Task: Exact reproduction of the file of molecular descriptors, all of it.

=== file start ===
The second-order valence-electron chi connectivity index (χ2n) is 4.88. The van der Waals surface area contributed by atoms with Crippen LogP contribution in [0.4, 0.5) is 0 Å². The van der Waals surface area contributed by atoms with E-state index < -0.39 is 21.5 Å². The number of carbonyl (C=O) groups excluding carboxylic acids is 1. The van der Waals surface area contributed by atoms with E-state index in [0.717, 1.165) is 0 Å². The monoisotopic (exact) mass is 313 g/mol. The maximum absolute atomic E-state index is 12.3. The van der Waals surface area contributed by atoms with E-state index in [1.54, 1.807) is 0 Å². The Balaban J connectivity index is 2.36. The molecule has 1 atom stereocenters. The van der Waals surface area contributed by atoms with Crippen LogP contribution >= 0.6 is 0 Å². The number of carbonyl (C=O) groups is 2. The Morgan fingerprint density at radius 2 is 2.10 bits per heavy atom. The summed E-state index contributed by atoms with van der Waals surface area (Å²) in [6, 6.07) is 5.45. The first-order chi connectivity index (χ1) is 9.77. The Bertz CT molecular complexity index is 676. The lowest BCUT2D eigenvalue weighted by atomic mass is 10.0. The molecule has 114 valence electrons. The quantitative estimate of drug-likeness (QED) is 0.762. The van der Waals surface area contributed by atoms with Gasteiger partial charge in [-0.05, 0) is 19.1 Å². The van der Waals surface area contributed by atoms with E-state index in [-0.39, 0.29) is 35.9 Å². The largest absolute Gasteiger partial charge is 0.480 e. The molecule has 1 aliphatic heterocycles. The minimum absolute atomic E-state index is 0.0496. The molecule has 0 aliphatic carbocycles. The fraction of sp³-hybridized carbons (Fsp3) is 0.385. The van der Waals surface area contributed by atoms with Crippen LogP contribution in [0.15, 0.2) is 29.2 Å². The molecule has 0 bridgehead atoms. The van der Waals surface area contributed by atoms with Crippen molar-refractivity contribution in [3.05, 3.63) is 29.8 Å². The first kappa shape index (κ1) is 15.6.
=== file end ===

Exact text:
The second-order valence-electron chi connectivity index (χ2n) is 4.88. The van der Waals surface area contributed by atoms with Crippen LogP contribution in [0.4, 0.5) is 0 Å². The van der Waals surface area contributed by atoms with E-state index < -0.39 is 21.5 Å². The number of carbonyl (C=O) groups excluding carboxylic acids is 1. The van der Waals surface area contributed by atoms with E-state index in [0.717, 1.165) is 0 Å². The monoisotopic (exact) mass is 313 g/mol. The maximum absolute atomic E-state index is 12.3. The van der Waals surface area contributed by atoms with E-state index in [1.54, 1.807) is 0 Å². The Balaban J connectivity index is 2.36. The molecule has 1 atom stereocenters. The van der Waals surface area contributed by atoms with Crippen LogP contribution >= 0.6 is 0 Å². The number of carbonyl (C=O) groups is 2. The Morgan fingerprint density at radius 2 is 2.10 bits per heavy atom. The summed E-state index contributed by atoms with van der Waals surface area (Å²) in [6, 6.07) is 5.45. The first-order chi connectivity index (χ1) is 9.77. The Bertz CT molecular complexity index is 676. The lowest BCUT2D eigenvalue weighted by atomic mass is 10.0. The molecule has 114 valence electrons. The quantitative estimate of drug-likeness (QED) is 0.762. The van der Waals surface area contributed by atoms with Gasteiger partial charge in [-0.05, 0) is 19.1 Å². The van der Waals surface area contributed by atoms with E-state index in [-0.39, 0.29) is 35.9 Å². The largest absolute Gasteiger partial charge is 0.480 e. The molecule has 1 aliphatic heterocycles. The minimum absolute atomic E-state index is 0.0496. The molecule has 0 aliphatic carbocycles. The fraction of sp³-hybridized carbons (Fsp3) is 0.385. The van der Waals surface area contributed by atoms with Crippen LogP contribution in [0.15, 0.2) is 29.2 Å². The molecule has 0 bridgehead atoms. The van der Waals surface area contributed by atoms with Crippen molar-refractivity contribution in [3.05, 3.63) is 29.8 Å². The first kappa shape index (κ1) is 15.6.